jendela bayam dan cendawan
One of the things I am thankful for when spring arrives is spinach. I love love LOVE spinach. I love them raw - in salads or kerabu-- and delicately cooked, in pasta, in quiche, in omelette, in soups, steamed, stirfried and in Greek spinach pie. And I have discovered, eggs and spinach make wonderful combination.
In Malay Literature, spinach is something of a legend. A greedy sultan grew fangs when he acquired a taste for spinach cooked in blood. We were told this story when we were small and saw the Raja Bersiong (I am trying to remember who played the sultan - was it Mahmud June or the guy who played Samseng Kampung Dusun in Bujang Lapok)movie in black and white. Needless to say, I have never developed a taste for red spinach - spinach with purplish red stems, more suited for salad than stir fries. Now IF the sultan looked like David Boreanaz or the guy (James Masters) who played Spike in Buffy the Vampire Slayer, maybe I will be cooking red spinach with more zeal?
On Sunday, Terry was watching Bahrain F1 and we were also planning to go for our weekly walk in the forest. After eating a fabulous foccassia and tom-tom tomatoes for Saturday lunch, we were not really in the mood for sandwiches. So I decided, lets make pie. I always have a box of puff pastry in the freezer for such emergency. Another emergency will be apple pie cravings in which I will just make a simple filling of apple+sugar+raisins and cinnamon and put it in the middle of a puff pastry and fold and voila you get apple pie! But it is spring and the Friday market brought so much delight to our kitchen that it was a shame not to make something special for Sunday lunch. I prefer to eat clean food in warmer weather that means no rich creamy or cheesy filling and I want a pie which we can hold in our hands and eat casually. We still have three hard boiled eggs left from Easter and this will be the main ingredient in the pie. The rest will be oyster mushrooms, pine nuts, young Gouda cheese and garlic. Spinach is a very wet vegetable and the mushroom will be a great mop to absorb all the juicy bit. By omitting the eggs, you can easily make a vegetarian pie. You can change the cheese to whatever you have in the fridge but creamy and less obtrusive ones are best. The pie turned out brilliantly with flaky crust and the perfect combination of textures from the soft eggs, crunchy pine nuts and meaty oyster mushrooms.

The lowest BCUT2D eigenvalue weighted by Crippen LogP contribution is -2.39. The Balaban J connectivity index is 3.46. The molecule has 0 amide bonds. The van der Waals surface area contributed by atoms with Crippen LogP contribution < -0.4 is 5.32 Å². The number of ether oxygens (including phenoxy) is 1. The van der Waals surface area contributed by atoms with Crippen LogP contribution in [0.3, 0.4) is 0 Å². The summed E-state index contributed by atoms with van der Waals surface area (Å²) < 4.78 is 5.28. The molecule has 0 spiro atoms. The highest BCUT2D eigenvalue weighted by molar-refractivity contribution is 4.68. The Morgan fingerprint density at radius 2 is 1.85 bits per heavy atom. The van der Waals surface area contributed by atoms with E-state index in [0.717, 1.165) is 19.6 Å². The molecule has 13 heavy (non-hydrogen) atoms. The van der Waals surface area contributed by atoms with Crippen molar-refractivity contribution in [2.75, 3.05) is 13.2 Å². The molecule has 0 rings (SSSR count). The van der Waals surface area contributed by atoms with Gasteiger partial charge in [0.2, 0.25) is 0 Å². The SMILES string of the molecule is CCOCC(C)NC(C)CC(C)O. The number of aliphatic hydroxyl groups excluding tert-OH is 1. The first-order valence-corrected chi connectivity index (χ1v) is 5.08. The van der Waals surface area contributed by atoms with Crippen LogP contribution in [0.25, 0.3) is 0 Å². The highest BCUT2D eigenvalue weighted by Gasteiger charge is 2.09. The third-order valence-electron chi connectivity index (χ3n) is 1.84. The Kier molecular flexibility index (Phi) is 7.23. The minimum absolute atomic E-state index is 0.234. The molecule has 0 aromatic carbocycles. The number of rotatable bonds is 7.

A note on the name I call this Jendela Bayam dan Cendawan because the shape of the pie is fashioned after windows with louvered shutters in old Malay houses. Jendela is the Malay word for window, Bayam is the Malay word for spinach and Cendawan means mushroom.
6 buttery puff pastry
egg yolk beaten
2 cups spinach
1 cup oyster mushroom
3 hard boiled eggs - sliced
Young Gouda cheese - grated
1. Heat up the oven to 200C/gas mark 6.
2. Toast some pine up in a heated pan. Add Olive Oil
3. Add Mushroom and stir.
4. Add garlic
5. Add the spinach. Season and turn off the heart immediately.
6. To assemble the pie, spread the spinach over the pastry base. Place the sliced eggs, cut side down, two by two, on the spinach then pile the cheese on top.
7. Brush the border with egg yolk and fold the pastry in half, lengthwise. Press the edges to seal. Chill for 15 minutes before baking.
8. Using a pair of scissors, make cuts on the top of the pastry and brush with egg yolks. Bake in the oven for 25-30 minutes, until risen and golden brown.